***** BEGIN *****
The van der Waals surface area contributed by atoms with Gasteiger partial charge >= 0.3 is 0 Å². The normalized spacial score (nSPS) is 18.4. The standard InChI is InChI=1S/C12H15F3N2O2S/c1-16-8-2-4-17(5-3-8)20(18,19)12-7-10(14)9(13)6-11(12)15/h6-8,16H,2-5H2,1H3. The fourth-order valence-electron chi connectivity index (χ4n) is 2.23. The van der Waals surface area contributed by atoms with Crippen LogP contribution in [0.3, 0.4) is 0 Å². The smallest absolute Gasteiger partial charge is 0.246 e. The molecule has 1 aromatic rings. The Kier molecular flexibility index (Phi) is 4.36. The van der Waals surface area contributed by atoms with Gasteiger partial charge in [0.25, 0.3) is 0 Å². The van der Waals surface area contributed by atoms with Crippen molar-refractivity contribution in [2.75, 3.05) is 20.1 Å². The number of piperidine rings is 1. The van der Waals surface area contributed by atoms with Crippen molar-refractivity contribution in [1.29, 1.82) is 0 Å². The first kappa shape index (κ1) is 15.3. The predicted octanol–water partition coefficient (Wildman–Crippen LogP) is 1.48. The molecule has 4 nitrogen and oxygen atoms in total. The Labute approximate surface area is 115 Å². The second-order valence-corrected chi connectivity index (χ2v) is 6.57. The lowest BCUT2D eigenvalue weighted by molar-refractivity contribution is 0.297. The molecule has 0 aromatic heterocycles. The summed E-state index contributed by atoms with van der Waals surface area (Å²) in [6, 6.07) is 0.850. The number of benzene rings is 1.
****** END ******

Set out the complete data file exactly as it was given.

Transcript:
The van der Waals surface area contributed by atoms with Gasteiger partial charge >= 0.3 is 0 Å². The normalized spacial score (nSPS) is 18.4. The standard InChI is InChI=1S/C12H15F3N2O2S/c1-16-8-2-4-17(5-3-8)20(18,19)12-7-10(14)9(13)6-11(12)15/h6-8,16H,2-5H2,1H3. The fourth-order valence-electron chi connectivity index (χ4n) is 2.23. The van der Waals surface area contributed by atoms with Crippen LogP contribution in [0.3, 0.4) is 0 Å². The smallest absolute Gasteiger partial charge is 0.246 e. The molecule has 1 aromatic rings. The Kier molecular flexibility index (Phi) is 4.36. The van der Waals surface area contributed by atoms with Gasteiger partial charge in [0.25, 0.3) is 0 Å². The van der Waals surface area contributed by atoms with Crippen molar-refractivity contribution in [2.75, 3.05) is 20.1 Å². The number of piperidine rings is 1. The van der Waals surface area contributed by atoms with Crippen molar-refractivity contribution in [1.29, 1.82) is 0 Å². The first kappa shape index (κ1) is 15.3. The predicted octanol–water partition coefficient (Wildman–Crippen LogP) is 1.48. The molecule has 4 nitrogen and oxygen atoms in total. The Labute approximate surface area is 115 Å². The second-order valence-corrected chi connectivity index (χ2v) is 6.57. The lowest BCUT2D eigenvalue weighted by molar-refractivity contribution is 0.297. The molecule has 0 aromatic heterocycles. The summed E-state index contributed by atoms with van der Waals surface area (Å²) in [6, 6.07) is 0.850. The number of benzene rings is 1.